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God’s moral law matters

For the past 16 months we have lived under emergency laws made by the Government to protect us from the Covid-19 virus. Most people have kept these laws and recent events have revealed the strong disapproval felt towards those who break them. Ordinary people, who have kept the laws, resent people in power breaking them and demand that they pay the price for doing so.

However, it has also become clear that fundamental moral laws, for example about adultery, are now seen as being of little importance. Breaking a temporary man-made law about social distancing is more serious than sinning against God. The deep pain and distress experienced by marriage partners and children when marriage vows are betrayed is profound and long lasting. The dysfunctional nature of our society, and of many individual lives, can be traced to the fact that we have set aside all the Ten Commandments.

Jesus was fiercely criticised by the religious leaders of his day because he didn’t keep the hundreds of petty rules they had created, called “traditions”. Jesus accused them of hypocrisy because their man-made traditions had become more important than God’s Law. He asked them, “Why do you, by your traditions, violate the direct commandments of God? For instance, God says, ‘Honour your father and mother,’ and ‘Anyone who speaks disrespectfully of father or mother must be put to death.’ But you say it is all right for people to say to their parents, ‘Sorry, I can’t help you. For I have vowed to give to God what I would have given to you.’ In this way, you say they don’t need to honour their parents and so you cancel the word of God for the sake of your own tradition.”

Only when we face up to our sins against God can we experience his forgiveness. Jesus showed mercy to those who had broken God’s laws. One day the religious leaders brought a woman to him whom they had caught in the act of adultery. They said that according to the Law such women should be stoned to death. Then they asked Jesus, “What do you say?” He replied, “Let the one who has never sinned throw the first stone!” When the accusers heard this, they slipped away one by one, beginning with the oldest, until only Jesus was left with the woman still standing there. Jesus said to the woman, “Where are your accusers? Didn’t even one of them condemn you?” “No, Lord,” she said. Then Jesus said, “Neither do I. Go and leave your life of sin.”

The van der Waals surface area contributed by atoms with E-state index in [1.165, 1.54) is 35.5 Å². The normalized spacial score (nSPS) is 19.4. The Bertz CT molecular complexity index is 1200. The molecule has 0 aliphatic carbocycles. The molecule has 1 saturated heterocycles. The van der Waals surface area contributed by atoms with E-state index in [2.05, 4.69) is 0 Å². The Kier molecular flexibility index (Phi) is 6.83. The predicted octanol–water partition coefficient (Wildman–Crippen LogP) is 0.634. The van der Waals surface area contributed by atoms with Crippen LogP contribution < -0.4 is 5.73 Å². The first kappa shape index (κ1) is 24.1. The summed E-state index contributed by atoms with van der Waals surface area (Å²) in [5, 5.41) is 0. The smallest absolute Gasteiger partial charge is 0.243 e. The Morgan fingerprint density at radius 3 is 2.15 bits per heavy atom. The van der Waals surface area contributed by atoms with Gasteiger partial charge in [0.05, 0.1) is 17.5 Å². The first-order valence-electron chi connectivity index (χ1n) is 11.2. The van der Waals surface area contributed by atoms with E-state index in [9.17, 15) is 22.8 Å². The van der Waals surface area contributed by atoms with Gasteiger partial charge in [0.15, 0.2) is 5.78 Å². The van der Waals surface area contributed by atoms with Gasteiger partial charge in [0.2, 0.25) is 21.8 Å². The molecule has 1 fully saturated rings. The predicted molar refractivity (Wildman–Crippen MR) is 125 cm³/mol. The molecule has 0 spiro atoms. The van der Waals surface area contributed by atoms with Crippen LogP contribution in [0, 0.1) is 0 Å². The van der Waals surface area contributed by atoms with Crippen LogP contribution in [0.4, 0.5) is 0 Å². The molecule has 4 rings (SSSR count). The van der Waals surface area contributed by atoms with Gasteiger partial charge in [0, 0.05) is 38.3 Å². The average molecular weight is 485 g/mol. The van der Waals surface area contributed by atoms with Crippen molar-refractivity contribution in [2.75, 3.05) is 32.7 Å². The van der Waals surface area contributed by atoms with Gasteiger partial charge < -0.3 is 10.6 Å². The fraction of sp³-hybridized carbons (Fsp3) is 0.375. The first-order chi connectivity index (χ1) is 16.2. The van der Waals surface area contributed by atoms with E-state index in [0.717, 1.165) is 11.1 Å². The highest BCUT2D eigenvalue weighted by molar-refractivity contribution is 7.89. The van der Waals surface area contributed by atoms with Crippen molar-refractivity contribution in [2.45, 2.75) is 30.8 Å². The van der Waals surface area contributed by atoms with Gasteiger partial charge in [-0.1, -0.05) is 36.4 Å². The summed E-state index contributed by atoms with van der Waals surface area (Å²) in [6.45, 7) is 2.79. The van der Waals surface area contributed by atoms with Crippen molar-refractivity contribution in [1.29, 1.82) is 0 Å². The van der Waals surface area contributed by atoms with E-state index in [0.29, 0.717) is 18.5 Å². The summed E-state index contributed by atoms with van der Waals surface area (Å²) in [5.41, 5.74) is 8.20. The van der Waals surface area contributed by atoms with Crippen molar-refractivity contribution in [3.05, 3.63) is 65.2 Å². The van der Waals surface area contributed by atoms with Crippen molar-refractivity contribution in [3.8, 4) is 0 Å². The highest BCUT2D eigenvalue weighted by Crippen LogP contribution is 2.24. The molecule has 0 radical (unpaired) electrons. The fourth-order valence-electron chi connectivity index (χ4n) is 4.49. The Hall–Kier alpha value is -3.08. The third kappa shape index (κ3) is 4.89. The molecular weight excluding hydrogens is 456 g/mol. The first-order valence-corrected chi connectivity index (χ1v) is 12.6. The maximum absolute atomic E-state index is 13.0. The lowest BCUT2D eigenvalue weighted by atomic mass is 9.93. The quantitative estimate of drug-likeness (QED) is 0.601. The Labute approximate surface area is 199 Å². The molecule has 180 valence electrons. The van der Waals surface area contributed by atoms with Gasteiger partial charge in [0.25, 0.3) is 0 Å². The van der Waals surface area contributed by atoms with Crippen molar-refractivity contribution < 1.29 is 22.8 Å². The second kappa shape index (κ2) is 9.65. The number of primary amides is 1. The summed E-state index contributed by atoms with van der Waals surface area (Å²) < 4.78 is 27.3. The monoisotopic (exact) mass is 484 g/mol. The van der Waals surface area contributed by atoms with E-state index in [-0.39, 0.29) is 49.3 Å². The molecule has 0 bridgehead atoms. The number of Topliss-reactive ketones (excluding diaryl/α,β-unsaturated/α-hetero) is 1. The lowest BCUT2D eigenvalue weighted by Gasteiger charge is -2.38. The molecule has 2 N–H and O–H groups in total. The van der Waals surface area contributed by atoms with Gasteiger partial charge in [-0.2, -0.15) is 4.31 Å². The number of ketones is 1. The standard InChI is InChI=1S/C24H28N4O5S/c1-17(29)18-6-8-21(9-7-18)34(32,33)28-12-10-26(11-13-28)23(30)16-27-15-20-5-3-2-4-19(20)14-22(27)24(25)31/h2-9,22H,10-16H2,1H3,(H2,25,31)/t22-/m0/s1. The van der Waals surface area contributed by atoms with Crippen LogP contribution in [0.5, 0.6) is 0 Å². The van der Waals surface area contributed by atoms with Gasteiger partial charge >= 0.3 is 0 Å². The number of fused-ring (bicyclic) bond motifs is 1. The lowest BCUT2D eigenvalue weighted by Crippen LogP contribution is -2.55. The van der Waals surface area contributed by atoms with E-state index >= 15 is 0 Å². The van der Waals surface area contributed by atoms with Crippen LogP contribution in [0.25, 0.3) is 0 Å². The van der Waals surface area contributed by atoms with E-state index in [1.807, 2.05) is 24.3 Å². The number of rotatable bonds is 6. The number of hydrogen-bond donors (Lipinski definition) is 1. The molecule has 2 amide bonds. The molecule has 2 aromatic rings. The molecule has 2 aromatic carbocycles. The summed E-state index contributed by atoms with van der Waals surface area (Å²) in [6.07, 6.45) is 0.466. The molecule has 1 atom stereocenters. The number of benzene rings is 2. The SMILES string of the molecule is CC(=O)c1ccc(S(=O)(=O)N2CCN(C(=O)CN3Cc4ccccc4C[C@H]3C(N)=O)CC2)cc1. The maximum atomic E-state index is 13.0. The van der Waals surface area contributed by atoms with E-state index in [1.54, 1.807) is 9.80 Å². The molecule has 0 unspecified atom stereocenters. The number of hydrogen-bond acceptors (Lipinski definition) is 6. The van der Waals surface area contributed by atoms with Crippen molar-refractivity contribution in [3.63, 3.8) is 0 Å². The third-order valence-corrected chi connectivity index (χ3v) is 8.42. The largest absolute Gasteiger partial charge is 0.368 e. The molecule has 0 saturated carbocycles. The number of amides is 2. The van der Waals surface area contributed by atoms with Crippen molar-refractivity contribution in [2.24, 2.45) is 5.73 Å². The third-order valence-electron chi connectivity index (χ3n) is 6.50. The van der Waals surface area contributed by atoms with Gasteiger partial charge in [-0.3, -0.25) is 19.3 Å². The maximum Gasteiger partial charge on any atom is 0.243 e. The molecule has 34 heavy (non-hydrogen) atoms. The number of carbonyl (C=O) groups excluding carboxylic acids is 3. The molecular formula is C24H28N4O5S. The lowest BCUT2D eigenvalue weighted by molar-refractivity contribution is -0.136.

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Overcoming fear

The coronavirus pandemic has created widespread fear. The daily UK government briefing reports the number of new cases and deaths. The pandemic is the main news in newspapers and the media generally. Lockdown continues with no sign of being significantly eased soon. Many have financial fears about their jobs and increasing debt. People are taking greater care to keep well away from each other, and more people are wearing face masks or scarves. Medical staff and carers are afraid they may catch the virus. Fewer people are going to A&E departments for fear of contracting the virus so many hospital beds are unoccupied. We are told to have confidence in the scientists who are advising the government, but still many are afraid.

What does the Bible say? God promises his protection. In times of plague people have turned to the God for safety and reassurance. In Psalm 91 the psalmist says, “Whoever dwells in the shelter of the Most High will rest in the shadow of the Almighty. I will say of the Lord, ‘He is my refuge and my fortress, my God, in whom I trust.’ Surely, he will save you from the fowler’s snare and from the deadly plague.”

God promises his presence. People who have contracted the virus have been put in isolation. Their families and friends are not able to visit them in hospitals and care homes even when they are dying. They have experienced acute aloneness. In Psalm 23 David says, “The Lord is my shepherd; I shall not want. He makes me to lie down in green pastures; he leads me beside the still waters. Yea, though I walk through the valley of the shadow of death, I will fear no evil,
for you are with me.”

God promises a future hope. When we face the finality of death ourselves, or see loved ones dying, we need to find hope. In Psalm 23 David says, “Surely your goodness and mercy will follow me all the days of my life, and I will dwell in the house of the Lord forever.” On the last night before he died Jesus comforted his disciples, “Do not let your hearts be troubled. You believe in God; believe also in me. My Father’s house has many rooms; if that were not so, would I have told you that I am going there to prepare a place for you? And if I go and prepare a place for you, I will come back and take you to be with me that you also may be where I am.”